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Louise Erdrich

June 8, 2011

Leave the dishes.
Let the celery rot in the bottom drawer of the refrigerator
and an earthen scum harden on the kitchen floor.
Leave the black crumbs in the bottom of the toaster.
Throw the cracked bowl out and don’t patch the cup.
Don’t patch anything. Don’t mend. Buy safety pins.
Don’t even sew on a button.
Let the wind have its way, then the earth
that invades as dust and then the dead
foaming up in gray rolls underneath the couch.
Talk to them. Tell them they are welcome.
Don’t keep all the pieces of the puzzles
or the doll’s tiny shoes in pairs, don’t worry
who uses whose toothbrush or if anything
matches, at all.
Except one word to another. Or a thought.
Pursue the authentic-decide first
what is authentic,
then go after it with all your heart.
Your heart, that place
you don’t even think of cleaning out.
That closet stuffed with savage mementos.
Don’t sort the paper clips from screws from saved baby teeth
or worry if we’re all eating cereal for dinner
again. Don’t answer the telephone, ever,
or weep over anything at all that breaks.
Pink molds will grow within those sealed cartons
in the refrigerator. Accept new forms of life
and talk to the dead
who drift in though the screened windows, who collect
patiently on the tops of food jars and books.
Recycle the mail, don’t read it, don’t read anything
except what destroys
the insulation between yourself and your experience
or what pulls down or what strikes at or what shatters
this ruse you call necessity.

— from Original Fire: Selected and New Poems

Cypresses

March 25, 2011

Aboard a bus between the hills of Rome
and Florence, I was dozing with my wife
but heard that cypress means eternal life.
Our guide talked on; at least one fact hit
home.

I saw the cypresses upon the hills,
like spearheads pointing heavenward, leaf-
green
up close and smoke-wreathed flames of life
when seen
through Tuscan haze. This dreaming vision fills

the wine-cup of the poet’s mind, I think;
the lamp that hangs by golden chains above
the sculptor’s stone. So Dante’s verses sink
so deeply in the soul, and rays of love

revealed to toiling Michelangelo
a David in the marble’s ageless glow.

-Thomas Zimmerman, from The Corner Club Press

Humming

March 16, 2011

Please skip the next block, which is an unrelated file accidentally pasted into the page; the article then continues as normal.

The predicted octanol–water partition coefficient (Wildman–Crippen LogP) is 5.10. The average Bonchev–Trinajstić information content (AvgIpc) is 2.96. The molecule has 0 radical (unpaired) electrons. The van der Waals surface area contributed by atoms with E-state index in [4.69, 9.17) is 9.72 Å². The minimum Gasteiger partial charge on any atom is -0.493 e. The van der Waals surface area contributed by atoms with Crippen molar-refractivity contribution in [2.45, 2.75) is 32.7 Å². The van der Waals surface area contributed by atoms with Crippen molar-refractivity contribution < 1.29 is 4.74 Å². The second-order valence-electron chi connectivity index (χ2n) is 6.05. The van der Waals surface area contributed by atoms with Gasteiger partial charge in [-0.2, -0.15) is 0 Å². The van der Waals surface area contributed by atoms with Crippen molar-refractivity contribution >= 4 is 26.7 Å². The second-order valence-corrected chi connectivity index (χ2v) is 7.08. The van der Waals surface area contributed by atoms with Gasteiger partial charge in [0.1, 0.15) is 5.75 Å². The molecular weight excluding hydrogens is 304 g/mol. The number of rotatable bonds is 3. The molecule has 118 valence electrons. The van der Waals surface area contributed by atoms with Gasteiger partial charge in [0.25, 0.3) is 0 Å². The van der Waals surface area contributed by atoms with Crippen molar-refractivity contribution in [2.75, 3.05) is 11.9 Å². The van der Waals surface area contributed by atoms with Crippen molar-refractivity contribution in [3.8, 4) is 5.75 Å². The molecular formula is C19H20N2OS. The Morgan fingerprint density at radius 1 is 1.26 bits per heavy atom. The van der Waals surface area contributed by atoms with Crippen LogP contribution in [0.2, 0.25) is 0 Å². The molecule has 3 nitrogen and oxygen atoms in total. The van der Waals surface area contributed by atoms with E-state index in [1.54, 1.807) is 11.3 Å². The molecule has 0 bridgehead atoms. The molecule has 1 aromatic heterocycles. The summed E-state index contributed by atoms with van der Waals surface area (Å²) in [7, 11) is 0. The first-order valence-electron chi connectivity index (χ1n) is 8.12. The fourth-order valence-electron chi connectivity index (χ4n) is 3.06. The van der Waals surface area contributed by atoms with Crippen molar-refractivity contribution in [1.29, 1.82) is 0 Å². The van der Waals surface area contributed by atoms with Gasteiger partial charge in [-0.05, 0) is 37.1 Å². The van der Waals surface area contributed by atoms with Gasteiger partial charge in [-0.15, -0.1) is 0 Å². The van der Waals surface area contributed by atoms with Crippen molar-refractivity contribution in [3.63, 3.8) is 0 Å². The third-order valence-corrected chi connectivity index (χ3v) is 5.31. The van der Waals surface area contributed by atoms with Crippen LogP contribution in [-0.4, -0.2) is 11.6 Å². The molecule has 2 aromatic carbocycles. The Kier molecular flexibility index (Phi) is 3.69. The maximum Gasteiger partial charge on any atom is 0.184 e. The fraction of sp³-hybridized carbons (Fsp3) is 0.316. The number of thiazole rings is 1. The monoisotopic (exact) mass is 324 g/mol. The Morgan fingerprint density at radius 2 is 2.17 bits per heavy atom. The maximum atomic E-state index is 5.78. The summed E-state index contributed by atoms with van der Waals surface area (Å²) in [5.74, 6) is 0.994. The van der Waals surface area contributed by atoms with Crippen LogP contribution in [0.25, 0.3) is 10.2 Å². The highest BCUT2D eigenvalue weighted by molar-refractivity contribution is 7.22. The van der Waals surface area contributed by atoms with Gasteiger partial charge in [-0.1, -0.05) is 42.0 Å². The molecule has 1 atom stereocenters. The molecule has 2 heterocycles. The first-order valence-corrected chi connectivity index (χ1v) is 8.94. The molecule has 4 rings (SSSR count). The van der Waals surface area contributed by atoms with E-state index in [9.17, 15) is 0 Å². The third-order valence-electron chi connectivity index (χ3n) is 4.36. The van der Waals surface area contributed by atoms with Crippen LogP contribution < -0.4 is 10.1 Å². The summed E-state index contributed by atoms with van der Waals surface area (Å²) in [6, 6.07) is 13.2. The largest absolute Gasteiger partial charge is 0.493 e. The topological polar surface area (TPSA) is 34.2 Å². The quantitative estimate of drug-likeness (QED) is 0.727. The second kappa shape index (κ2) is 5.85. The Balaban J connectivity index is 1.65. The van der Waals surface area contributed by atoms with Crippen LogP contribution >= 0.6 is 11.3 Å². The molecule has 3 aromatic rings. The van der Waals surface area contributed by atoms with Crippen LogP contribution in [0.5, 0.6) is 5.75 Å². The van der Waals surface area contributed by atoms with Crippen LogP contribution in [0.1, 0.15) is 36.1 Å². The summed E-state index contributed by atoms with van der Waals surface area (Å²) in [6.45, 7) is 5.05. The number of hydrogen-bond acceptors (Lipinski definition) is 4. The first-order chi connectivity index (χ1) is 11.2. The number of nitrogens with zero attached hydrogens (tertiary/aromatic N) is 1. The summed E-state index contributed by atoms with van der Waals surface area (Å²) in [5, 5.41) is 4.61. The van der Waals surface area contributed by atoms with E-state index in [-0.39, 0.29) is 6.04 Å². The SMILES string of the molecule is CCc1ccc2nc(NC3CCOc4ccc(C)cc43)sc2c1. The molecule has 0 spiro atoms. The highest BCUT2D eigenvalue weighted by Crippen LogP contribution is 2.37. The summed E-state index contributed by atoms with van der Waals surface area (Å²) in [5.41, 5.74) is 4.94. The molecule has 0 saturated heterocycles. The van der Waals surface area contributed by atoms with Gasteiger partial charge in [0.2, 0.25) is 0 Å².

Our father taught us
music too—
Saturday evenings,
the tubes grew hot
as the turn-table
ran across a needle.
Steady low strings
held the cut of high
strings, in the air
around the room.
We listened;
the hiss and hum
of Copland’s
Spring, resonated
the speaker gauze.
We lay with him
on the carpet;
one of our hands
in each of his,
while notes pulled
new meanings
of what it meant
to be a hard-working
man, overcome
with such sound.

-Matthew Haughton, from Hamilton Stone Review

Drench

March 3, 2011

You sleep with a dream of summer weather,

wake to the thrum of rain – roped down by rain.

Nothing out there but drop-heavy feathers of grass

and rainy air. The plastic table on the terrace

has shed three legs on its way to the garden fence.

The mountains have had the sense to disappear.

It’s the Celtic temperament – wind, then torrents, then remorse.

Glory rising like a curtain over distant water.

Old stonehouse, having steered us through the dark,

docks in a pool of shadows all its own.

That widening crack in the gloom is like good luck.

Luck, which neither you nor tomorrow can depend on.

- Anne Stevenson

Delphiniums in a Window Box

February 22, 2011

Every sunrise, even strangers’ eyes.

Not necessarily swans, even crows,

even the evening fusillade of bats.

That place where the creek goes underground,

how many weeks before I see you again?

Stacks of books, every page, characters’

rages and poets’ strange contraptions

of syntax and song, every song

even when there isn’t one.

Every thistle, splinter, butterfly

over the drainage ditches. Every stray.

Did you see the meteor shower?

Did it feel like something swallowed?

Every question, conversation

even with almost nothing, cricket, cloud,

because of you I’m talking to crickets, clouds,

confiding in a cat. Everyone says,

Come to your senses, and I do, of you.

Every touch electric, every taste you,

every smell, even burning sugar, every

cry and laugh. Toothpicked samples

at the farmers’ market, every melon,

plum, I come undone, undone.

-Dean Young

Books Read 2011

January 10, 2011

Half a Life, V.S. Naipaul

Lit Sites/Journals

December 19, 2010

Granta Magazine

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